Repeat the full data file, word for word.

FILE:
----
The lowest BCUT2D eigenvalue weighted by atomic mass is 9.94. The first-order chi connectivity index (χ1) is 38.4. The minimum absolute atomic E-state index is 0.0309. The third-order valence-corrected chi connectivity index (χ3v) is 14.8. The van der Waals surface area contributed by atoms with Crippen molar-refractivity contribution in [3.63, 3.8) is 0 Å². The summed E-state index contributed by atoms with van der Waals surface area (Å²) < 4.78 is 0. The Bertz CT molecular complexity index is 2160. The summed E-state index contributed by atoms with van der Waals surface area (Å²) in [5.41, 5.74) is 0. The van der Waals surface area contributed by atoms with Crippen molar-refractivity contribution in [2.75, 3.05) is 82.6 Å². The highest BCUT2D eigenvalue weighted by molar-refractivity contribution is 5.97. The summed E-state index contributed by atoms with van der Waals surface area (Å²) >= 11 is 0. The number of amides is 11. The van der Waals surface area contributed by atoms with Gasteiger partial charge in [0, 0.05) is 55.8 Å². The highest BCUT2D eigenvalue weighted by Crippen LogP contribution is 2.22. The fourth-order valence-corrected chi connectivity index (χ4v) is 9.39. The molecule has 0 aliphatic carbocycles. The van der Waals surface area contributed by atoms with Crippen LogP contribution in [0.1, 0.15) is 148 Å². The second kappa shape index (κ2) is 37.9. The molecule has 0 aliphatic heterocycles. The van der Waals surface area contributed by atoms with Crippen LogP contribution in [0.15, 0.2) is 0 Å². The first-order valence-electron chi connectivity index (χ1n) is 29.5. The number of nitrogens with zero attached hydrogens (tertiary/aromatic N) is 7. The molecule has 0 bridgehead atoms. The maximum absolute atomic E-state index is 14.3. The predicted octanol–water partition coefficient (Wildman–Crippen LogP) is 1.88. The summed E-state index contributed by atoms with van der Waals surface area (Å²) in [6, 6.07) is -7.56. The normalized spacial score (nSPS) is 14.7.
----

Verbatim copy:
The lowest BCUT2D eigenvalue weighted by atomic mass is 9.94. The first-order chi connectivity index (χ1) is 38.4. The minimum absolute atomic E-state index is 0.0309. The third-order valence-corrected chi connectivity index (χ3v) is 14.8. The van der Waals surface area contributed by atoms with Crippen molar-refractivity contribution in [3.63, 3.8) is 0 Å². The summed E-state index contributed by atoms with van der Waals surface area (Å²) < 4.78 is 0. The Bertz CT molecular complexity index is 2160. The summed E-state index contributed by atoms with van der Waals surface area (Å²) in [5.41, 5.74) is 0. The van der Waals surface area contributed by atoms with Crippen molar-refractivity contribution in [2.75, 3.05) is 82.6 Å². The highest BCUT2D eigenvalue weighted by molar-refractivity contribution is 5.97. The summed E-state index contributed by atoms with van der Waals surface area (Å²) >= 11 is 0. The number of amides is 11. The van der Waals surface area contributed by atoms with Gasteiger partial charge in [0, 0.05) is 55.8 Å². The highest BCUT2D eigenvalue weighted by Crippen LogP contribution is 2.22. The fourth-order valence-corrected chi connectivity index (χ4v) is 9.39. The molecule has 0 aliphatic carbocycles. The van der Waals surface area contributed by atoms with Crippen LogP contribution in [0.1, 0.15) is 148 Å². The second kappa shape index (κ2) is 37.9. The molecule has 0 aliphatic heterocycles. The van der Waals surface area contributed by atoms with Crippen LogP contribution in [0.15, 0.2) is 0 Å². The first-order valence-electron chi connectivity index (χ1n) is 29.5. The number of nitrogens with zero attached hydrogens (tertiary/aromatic N) is 7. The molecule has 0 bridgehead atoms. The maximum absolute atomic E-state index is 14.3. The predicted octanol–water partition coefficient (Wildman–Crippen LogP) is 1.88. The summed E-state index contributed by atoms with van der Waals surface area (Å²) in [6, 6.07) is -7.56. The normalized spacial score (nSPS) is 14.7.